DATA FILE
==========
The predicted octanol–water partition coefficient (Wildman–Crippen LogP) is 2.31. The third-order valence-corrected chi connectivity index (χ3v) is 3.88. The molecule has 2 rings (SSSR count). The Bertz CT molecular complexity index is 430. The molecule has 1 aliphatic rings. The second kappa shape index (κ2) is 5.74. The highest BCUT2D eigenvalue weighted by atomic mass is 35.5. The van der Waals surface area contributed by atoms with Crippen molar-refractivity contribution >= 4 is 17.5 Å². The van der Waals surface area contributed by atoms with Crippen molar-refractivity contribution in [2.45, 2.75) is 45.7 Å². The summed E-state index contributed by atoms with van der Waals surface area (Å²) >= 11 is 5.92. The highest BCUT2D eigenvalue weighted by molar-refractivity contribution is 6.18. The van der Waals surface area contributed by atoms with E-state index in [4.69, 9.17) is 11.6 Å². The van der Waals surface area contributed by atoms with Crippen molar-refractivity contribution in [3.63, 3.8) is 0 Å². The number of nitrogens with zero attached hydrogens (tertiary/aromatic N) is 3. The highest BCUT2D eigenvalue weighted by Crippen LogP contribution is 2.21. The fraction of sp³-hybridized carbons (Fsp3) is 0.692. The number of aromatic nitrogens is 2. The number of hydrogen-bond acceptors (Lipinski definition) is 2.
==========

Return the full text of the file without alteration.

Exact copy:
The predicted octanol–water partition coefficient (Wildman–Crippen LogP) is 2.31. The third-order valence-corrected chi connectivity index (χ3v) is 3.88. The molecule has 2 rings (SSSR count). The Bertz CT molecular complexity index is 430. The molecule has 1 aliphatic rings. The second kappa shape index (κ2) is 5.74. The highest BCUT2D eigenvalue weighted by atomic mass is 35.5. The van der Waals surface area contributed by atoms with Crippen molar-refractivity contribution >= 4 is 17.5 Å². The van der Waals surface area contributed by atoms with Crippen molar-refractivity contribution in [2.45, 2.75) is 45.7 Å². The summed E-state index contributed by atoms with van der Waals surface area (Å²) >= 11 is 5.92. The highest BCUT2D eigenvalue weighted by molar-refractivity contribution is 6.18. The van der Waals surface area contributed by atoms with E-state index in [4.69, 9.17) is 11.6 Å². The van der Waals surface area contributed by atoms with Crippen molar-refractivity contribution in [3.63, 3.8) is 0 Å². The number of nitrogens with zero attached hydrogens (tertiary/aromatic N) is 3. The highest BCUT2D eigenvalue weighted by Crippen LogP contribution is 2.21. The fraction of sp³-hybridized carbons (Fsp3) is 0.692. The number of aromatic nitrogens is 2. The number of hydrogen-bond acceptors (Lipinski definition) is 2.